I can relate to that too. I like to challenge myself to get uncomfortable because that feels like if I can be comfortable despite being uncomfortable or maybe if I can banish the idea of being uncomfortable. If everything feels comfortable, then maybe you don’t experience discomfort or if you can feel uncomfortable and immediately transform it into comfort or something like that. We could go so deep and I think of physical pain a lot. One thing I would love to do in my life is to master physical pain. I get so frustrated when I’m in yoga and I’m experiencing pain and it makes me want to move out of a pose. I’ll judge myself like, “You need to learn how to suck it up and feel the pain. No pain, no gain.”

In many cases, we adhere to the beauty standards given by the society of which you live. Click To Tweet

There’s a side of me that wants to learn how to be okay with the pain, which is basically discomfort. If I can be comfortable in an uncomfortable situation, then I can grow more and I can achieve more. Maybe that’s tied to survival. Let’s talk about the last one, which was looking good. This could be a deep one. We talked about this with Paige too. We dug into a lot of this not even purposefully. It came up and this is a thread through throughout the show. If you like this episode, I’m speaking to the readers here, if you’re enjoying this, you’ll probably enjoy most of the episodes because all of these topics come up.

I Look Good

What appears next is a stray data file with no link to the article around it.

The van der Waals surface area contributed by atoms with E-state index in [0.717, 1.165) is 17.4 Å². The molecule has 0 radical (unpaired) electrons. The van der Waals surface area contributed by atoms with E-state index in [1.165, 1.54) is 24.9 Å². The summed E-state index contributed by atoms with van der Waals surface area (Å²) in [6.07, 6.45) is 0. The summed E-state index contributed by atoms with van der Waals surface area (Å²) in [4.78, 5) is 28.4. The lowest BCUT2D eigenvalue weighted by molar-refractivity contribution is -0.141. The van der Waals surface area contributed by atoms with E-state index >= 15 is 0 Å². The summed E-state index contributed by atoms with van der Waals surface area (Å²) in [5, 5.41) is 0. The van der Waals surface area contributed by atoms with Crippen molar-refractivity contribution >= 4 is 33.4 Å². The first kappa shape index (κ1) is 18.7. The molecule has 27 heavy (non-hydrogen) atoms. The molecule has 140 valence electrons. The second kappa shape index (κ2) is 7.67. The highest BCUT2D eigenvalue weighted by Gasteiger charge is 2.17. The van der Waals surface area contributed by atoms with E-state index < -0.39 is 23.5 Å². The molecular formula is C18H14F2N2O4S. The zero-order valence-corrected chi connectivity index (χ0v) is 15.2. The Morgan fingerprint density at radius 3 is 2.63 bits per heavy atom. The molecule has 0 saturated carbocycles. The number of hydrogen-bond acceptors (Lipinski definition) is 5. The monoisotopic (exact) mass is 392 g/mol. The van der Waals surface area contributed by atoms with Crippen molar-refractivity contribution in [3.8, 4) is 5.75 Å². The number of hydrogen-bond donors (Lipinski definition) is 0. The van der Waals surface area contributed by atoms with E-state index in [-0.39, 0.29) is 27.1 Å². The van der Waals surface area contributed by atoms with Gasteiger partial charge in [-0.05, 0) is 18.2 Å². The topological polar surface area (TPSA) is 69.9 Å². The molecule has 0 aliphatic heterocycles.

Let’s see if we can briefly touch upon the desire, the addiction to looking good and I’ll start. I’m working on not being addicted to looking good. This is a thing I’m actively practicing in my life. I grew up feeling like I had to look good in order to survive, meaning to be accepted. This is so prevalent. It probably has always been prevalent in our history. It’s especially prevalent with social media where we’re displaying ourselves and we’re trying to get approval from other people and validation and all of that. We feel like if we look good, whatever that means to us, then we will get the approval of other people and we’ll have our goals met. People use looking good to make money. It’s a huge money-maker. One of the oldest and most common ways to make money is to base it on your appearance.

In many cases, we adhere to the beauty standards of the given society of which you live. Whatever those beauty standards are, if you are fixed to those beauty standards and you promote yourself well, you will probably do well.

The problem with that is beauty standards are always changing and we are always changing as human beings. At this point in my life, I don’t want somebody to base my value on how I look at any given day because my weight fluctuates. My face changes based on how much sleep I got or am I inflamed? What did I eat? If I’m wearing makeup or not or if I’m hydrated. Does my face look dry or moisturized? What am I applying on my skin? What does my hair look like? Did I wash my hair? Did I style my hair? You could go on and on, especially as a woman, but I know men go through this too. There are many ways that we feel like we have to adjust ourselves to please other people.

I’m at the stage where I don’t want that to be attached to my survival. I would rather people think that I’m unattractive than feel like they value me simply because they find me attractive. We don’t have much control over that too because beauty is in the eyes of the beholder. It’s just that we have all these beauty standards. A lot of us feel like we have to look a certain way based on what other people say is good looking and whatever. That feels superficial and I want as little to do with that as possible, but I will say deep down, I feel a bit controlled and addicted to this idea of looking good.